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A Journal about the experiences I have developing little applications in C#, Perl, Html and Javascript and talking about things new things that I use. Always Geeky; Always Nerdy; Always poor Grammer!

I am a Software Analyst Developer working in Southport, England but living in Liverpool. I develop mainly in C# and ASP.Net. I have been developing comercial software for several years now. I maintain this site (hosted at SwitchMedia UK) as a way of exploring new technologies (such as AJAX) and just generally talking about techie geek issues. This site is developed through a host of Perl scripts and a liberal use of Javascript. I enjoy experimenting with new technologies and anything that I make I host here.

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Web www.kinlan.co.uk

Sunday, August 26, 2007

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Saturday, August 25, 2007

Topicala People! and Topicala Popular! BETA

I am pleased to announce that I have added some extra features in to my search engine www.topicala.com.

The two services are currently in Beta, and I encourage everyone to join in.

Firstly, Topicala Popular! is designed to help you discover what is popular on the Internet right now. Its kind of like www.digg.com and www.delicious.com but slightly different.  To be listed on Topicala Popular, we need to able to track some of the visitors to your site, we do this by asking you to include an image (<img src="http://www.topicala.com/imageRefer/YOURSITEURL/topicala.png">) on your site that is hosted by Topicala, then when ever anyone downloads this image we can tell that it came from your site.

Secondly, Topicala People! is designed to help you find people on the Internet. It acheives this by looking at information on your page stored in Microformats, more specifically hCards.

There are several ways that you can get your information on to Topicala, all of them are automatic so you have to do as little as possible.

  1. Wrap your information and anyone you link to in the hCard format (See hCard Authoring). You can easily create hCard contact information by using the hCard Creator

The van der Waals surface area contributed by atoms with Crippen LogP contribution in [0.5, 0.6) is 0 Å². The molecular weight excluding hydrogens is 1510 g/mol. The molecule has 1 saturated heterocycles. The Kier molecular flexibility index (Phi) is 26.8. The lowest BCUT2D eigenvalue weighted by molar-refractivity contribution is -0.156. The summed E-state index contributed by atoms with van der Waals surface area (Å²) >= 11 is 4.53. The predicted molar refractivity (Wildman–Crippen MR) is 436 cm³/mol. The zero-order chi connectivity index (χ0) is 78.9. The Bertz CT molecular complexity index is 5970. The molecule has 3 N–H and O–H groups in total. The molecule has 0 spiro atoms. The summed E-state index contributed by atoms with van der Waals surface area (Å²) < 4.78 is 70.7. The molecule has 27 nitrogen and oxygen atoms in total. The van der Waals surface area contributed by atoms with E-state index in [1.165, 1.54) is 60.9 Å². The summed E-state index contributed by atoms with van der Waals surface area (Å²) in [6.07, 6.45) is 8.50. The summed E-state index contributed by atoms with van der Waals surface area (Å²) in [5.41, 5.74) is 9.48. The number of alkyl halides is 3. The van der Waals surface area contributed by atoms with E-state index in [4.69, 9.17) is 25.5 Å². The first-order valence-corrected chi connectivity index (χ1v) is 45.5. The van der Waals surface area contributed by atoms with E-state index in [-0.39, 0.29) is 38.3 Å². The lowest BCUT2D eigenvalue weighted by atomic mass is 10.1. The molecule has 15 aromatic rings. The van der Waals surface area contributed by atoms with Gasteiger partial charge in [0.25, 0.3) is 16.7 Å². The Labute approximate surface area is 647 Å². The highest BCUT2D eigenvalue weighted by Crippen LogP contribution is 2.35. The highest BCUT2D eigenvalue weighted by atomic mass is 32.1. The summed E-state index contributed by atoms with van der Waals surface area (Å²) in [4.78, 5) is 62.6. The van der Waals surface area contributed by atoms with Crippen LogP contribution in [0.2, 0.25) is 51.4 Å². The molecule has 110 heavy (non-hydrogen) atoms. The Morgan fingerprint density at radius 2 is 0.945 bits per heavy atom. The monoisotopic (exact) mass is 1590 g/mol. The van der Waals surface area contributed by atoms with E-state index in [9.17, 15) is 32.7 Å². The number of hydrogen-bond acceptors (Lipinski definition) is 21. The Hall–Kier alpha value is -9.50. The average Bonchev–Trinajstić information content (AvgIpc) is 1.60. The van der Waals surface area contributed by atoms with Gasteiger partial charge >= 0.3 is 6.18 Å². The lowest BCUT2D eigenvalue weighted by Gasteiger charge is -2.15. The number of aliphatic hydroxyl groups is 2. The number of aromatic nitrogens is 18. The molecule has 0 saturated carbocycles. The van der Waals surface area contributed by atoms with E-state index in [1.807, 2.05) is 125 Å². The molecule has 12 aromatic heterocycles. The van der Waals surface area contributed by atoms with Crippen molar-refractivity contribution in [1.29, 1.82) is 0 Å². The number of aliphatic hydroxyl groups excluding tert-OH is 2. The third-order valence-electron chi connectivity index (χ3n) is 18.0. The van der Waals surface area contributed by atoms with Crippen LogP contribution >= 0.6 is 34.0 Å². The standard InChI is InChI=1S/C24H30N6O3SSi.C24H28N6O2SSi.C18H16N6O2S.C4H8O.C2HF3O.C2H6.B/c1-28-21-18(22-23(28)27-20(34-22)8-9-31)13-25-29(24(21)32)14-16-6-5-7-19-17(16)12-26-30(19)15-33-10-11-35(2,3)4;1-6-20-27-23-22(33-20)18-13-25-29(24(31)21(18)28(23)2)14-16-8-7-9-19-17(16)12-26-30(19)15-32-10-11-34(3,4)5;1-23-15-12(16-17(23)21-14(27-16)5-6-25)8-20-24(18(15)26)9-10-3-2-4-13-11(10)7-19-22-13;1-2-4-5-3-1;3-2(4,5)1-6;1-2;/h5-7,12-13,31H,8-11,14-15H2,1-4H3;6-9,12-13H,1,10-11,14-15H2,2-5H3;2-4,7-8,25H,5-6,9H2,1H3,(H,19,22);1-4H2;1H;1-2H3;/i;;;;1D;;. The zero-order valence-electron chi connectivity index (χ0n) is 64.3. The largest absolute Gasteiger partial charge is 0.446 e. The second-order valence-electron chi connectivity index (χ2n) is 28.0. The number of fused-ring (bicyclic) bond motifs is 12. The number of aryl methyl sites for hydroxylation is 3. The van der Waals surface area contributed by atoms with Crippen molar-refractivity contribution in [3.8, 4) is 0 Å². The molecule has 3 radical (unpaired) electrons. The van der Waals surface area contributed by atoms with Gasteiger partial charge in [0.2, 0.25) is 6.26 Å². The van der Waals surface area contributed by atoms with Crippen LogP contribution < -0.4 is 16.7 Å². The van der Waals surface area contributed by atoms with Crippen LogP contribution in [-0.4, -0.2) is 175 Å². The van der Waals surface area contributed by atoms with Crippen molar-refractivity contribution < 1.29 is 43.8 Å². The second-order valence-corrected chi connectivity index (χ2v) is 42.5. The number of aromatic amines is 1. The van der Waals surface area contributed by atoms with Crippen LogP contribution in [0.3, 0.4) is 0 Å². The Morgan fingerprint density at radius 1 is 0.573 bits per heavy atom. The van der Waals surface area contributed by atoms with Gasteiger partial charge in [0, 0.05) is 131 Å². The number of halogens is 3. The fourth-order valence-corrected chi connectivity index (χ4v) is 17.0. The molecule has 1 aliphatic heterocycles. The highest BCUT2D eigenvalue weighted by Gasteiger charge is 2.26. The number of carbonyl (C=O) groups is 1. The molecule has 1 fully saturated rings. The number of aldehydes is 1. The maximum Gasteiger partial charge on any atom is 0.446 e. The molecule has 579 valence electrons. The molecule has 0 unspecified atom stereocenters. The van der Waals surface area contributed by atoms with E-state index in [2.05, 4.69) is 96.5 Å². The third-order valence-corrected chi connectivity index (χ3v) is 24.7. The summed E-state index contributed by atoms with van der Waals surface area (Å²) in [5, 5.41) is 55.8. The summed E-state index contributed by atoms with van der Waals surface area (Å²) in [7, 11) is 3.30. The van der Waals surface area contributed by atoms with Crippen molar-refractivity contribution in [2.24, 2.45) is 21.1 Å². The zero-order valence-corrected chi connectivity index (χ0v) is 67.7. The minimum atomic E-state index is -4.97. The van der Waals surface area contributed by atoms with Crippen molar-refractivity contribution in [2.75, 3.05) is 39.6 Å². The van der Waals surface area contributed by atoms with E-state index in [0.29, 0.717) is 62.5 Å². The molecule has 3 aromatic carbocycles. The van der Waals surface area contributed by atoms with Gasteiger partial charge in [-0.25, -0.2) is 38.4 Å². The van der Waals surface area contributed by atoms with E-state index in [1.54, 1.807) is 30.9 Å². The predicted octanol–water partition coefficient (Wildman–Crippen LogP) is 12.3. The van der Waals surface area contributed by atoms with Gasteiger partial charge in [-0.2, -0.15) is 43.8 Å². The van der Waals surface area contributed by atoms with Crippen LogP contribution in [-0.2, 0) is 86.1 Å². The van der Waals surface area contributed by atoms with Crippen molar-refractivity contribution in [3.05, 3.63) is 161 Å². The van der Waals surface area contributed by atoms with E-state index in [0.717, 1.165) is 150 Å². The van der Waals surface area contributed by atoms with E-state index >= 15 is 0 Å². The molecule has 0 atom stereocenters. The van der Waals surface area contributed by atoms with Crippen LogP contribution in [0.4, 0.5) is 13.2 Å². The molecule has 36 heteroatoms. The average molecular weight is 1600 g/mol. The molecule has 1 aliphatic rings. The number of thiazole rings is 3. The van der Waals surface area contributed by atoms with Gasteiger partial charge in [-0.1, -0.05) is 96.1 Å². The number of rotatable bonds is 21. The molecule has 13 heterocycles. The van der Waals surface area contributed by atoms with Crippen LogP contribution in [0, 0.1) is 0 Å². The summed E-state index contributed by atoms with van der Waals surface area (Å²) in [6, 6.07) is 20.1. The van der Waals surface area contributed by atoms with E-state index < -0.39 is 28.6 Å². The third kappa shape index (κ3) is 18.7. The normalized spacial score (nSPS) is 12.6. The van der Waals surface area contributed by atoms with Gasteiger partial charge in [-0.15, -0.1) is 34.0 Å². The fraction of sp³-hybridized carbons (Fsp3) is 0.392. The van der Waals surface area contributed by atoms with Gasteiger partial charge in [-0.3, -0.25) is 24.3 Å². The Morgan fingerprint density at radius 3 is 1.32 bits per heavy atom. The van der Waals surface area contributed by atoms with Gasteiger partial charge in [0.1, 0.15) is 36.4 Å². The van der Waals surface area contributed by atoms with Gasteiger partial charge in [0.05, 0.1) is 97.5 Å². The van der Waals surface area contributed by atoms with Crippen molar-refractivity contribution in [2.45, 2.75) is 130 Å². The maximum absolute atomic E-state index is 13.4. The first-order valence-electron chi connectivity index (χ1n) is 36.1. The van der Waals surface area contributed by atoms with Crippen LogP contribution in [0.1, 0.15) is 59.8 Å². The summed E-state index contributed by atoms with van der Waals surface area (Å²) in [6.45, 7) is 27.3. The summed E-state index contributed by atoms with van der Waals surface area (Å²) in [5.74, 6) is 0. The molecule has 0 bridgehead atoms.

2. Either:
    1. Include the Topicala image  from our servers (paste the following HTML into your page: <img src="http://www.topicala.com/imageRefer/YOURSITEURL/topicala.png"> - replacing YOURSITEURL with your domain name (this is optional, you can just use <img src="http://www.topicala.com/imageRefer/topicala.png">)
    2. Or Ping our servers at the following URL: http://www.topicala.com/ping using your blogging software

Over the coming days these results will be integrated directly into Topicala so that when you search for a topic, you will find all the people associated with what you are searching for.

Topicala People will be great for indexing company information too, it will be like an automatic Yellow Pages that is not controlled by Topicala, but rather by you the user.

Anyway, I encourage you to get your sites on to Topicala and use the site and let me know what you like, dislike and would like to see changed.

Cheers!

Topicala Desktop

I am pleased to announce that the Topicala.com search engine has partnered with Rosetta Software Ltd (UK) to provide Topicala Desktop.  Topicala Desktop is an application that allows users to search Topicala from within any application on Microsoft Windows platform by simply selecting the word and pressing CTRL-T (configurable).

Imagine you are reading an email, and you come across a term you wish to look up on the Internet.  With Topicala Desktop, simply highlight the text in your email program, and hit the Topicala Desktop hotkey. Internet Explorer will appear automatically with your search results!

Topicala Desktop is an extremely handy tool for those who find themselves making frequent Internet searches throughout the day. Journalists and students for example will find Topicala Desktop the ideal tool for getting a large amount of information quickly.

The true power and flexibility of Topicala Desktop becomes apparent when you consider that Internet searches can be performed from almost any Windows application.

Perhaps you are reading a legal agreement in Microsoft Word, and you come across an unknown word or piece of terminology. Hit the Topicala Desktop hotkey, and you can be enlightened immediately.

Topicala Desktop search is created by Rosetta Software Ltd (UK) and provided free of charge to the users of Topicala. It can be downloaded and installed in minutes.

Review: Microsoft XNA Unleashed. By Chad Carter

Note: I received a copy of this book to review from pearsoned.com

51tSOH5BuQL._BO2,204,203,200_PIsitb-dp-500-arrow,TopRight,45,-64_OU01_AA240_SH20_[1] XNA is Microsoft unified gaming development platform for Windows and XBOX 360.  It was released in December 2006 and finally allowed hobbyist developers to program games using c# on the Xbox 360.  The book is aimed at getting people started on the XNA by showing them the basic concepts of

It took me a little while to read this book, only because I was busy all the time and never got around to reading it.  However, I sat down one evening an went through the whole book.